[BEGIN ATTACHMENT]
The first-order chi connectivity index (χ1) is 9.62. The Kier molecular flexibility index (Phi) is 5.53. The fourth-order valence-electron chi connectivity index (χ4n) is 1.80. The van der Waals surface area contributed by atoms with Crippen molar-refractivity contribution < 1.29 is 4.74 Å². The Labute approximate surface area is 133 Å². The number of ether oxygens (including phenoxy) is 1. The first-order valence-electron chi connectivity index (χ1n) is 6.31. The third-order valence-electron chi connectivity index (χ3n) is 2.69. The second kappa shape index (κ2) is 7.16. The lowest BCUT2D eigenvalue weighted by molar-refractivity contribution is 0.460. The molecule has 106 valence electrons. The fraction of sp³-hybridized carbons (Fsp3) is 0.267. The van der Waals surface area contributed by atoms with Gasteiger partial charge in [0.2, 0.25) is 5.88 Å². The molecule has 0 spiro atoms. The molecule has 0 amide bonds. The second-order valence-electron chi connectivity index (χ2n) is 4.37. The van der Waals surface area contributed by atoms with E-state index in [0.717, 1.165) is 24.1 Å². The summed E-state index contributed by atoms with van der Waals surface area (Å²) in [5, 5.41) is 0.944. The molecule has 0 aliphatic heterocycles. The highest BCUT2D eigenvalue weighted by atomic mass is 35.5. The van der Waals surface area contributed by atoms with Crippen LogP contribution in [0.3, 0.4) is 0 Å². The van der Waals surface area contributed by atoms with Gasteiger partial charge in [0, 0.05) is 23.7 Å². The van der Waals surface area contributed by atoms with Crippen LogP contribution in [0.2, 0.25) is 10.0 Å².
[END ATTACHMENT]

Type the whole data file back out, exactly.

The first-order chi connectivity index (χ1) is 9.62. The Kier molecular flexibility index (Phi) is 5.53. The fourth-order valence-electron chi connectivity index (χ4n) is 1.80. The van der Waals surface area contributed by atoms with Crippen molar-refractivity contribution < 1.29 is 4.74 Å². The Labute approximate surface area is 133 Å². The number of ether oxygens (including phenoxy) is 1. The first-order valence-electron chi connectivity index (χ1n) is 6.31. The third-order valence-electron chi connectivity index (χ3n) is 2.69. The second kappa shape index (κ2) is 7.16. The lowest BCUT2D eigenvalue weighted by molar-refractivity contribution is 0.460. The molecule has 106 valence electrons. The fraction of sp³-hybridized carbons (Fsp3) is 0.267. The van der Waals surface area contributed by atoms with Gasteiger partial charge in [0.2, 0.25) is 5.88 Å². The molecule has 0 spiro atoms. The molecule has 0 amide bonds. The second-order valence-electron chi connectivity index (χ2n) is 4.37. The van der Waals surface area contributed by atoms with E-state index in [0.717, 1.165) is 24.1 Å². The summed E-state index contributed by atoms with van der Waals surface area (Å²) in [5, 5.41) is 0.944. The molecule has 0 aliphatic heterocycles. The highest BCUT2D eigenvalue weighted by atomic mass is 35.5. The van der Waals surface area contributed by atoms with Crippen LogP contribution in [0.3, 0.4) is 0 Å². The van der Waals surface area contributed by atoms with Gasteiger partial charge in [0, 0.05) is 23.7 Å². The van der Waals surface area contributed by atoms with Crippen LogP contribution in [0.2, 0.25) is 10.0 Å².